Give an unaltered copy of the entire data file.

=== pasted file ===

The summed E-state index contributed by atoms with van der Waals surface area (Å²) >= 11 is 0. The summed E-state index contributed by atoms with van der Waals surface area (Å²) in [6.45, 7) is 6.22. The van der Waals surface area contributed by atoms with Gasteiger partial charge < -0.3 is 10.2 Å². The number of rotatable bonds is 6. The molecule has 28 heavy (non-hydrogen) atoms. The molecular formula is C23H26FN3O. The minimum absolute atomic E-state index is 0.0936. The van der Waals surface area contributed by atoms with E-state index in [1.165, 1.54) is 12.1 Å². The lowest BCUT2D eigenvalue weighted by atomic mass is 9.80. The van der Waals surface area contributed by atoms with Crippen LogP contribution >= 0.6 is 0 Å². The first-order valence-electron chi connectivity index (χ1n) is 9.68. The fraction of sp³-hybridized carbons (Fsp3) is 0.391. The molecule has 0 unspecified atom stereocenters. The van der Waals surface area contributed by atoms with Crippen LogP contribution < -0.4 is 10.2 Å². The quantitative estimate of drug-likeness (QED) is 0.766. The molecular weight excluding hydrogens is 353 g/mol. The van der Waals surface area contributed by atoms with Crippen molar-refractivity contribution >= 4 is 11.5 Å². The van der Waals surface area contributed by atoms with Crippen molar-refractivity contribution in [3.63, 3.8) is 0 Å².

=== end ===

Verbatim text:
The summed E-state index contributed by atoms with van der Waals surface area (Å²) >= 11 is 0. The summed E-state index contributed by atoms with van der Waals surface area (Å²) in [6.45, 7) is 6.22. The van der Waals surface area contributed by atoms with Gasteiger partial charge < -0.3 is 10.2 Å². The number of rotatable bonds is 6. The molecule has 28 heavy (non-hydrogen) atoms. The molecular formula is C23H26FN3O. The minimum absolute atomic E-state index is 0.0936. The van der Waals surface area contributed by atoms with E-state index in [1.165, 1.54) is 12.1 Å². The lowest BCUT2D eigenvalue weighted by atomic mass is 9.80. The van der Waals surface area contributed by atoms with Crippen LogP contribution >= 0.6 is 0 Å². The first-order valence-electron chi connectivity index (χ1n) is 9.68. The fraction of sp³-hybridized carbons (Fsp3) is 0.391. The molecule has 0 unspecified atom stereocenters. The van der Waals surface area contributed by atoms with Crippen LogP contribution < -0.4 is 10.2 Å². The quantitative estimate of drug-likeness (QED) is 0.766. The molecular weight excluding hydrogens is 353 g/mol. The van der Waals surface area contributed by atoms with Crippen molar-refractivity contribution >= 4 is 11.5 Å². The van der Waals surface area contributed by atoms with Crippen molar-refractivity contribution in [3.63, 3.8) is 0 Å².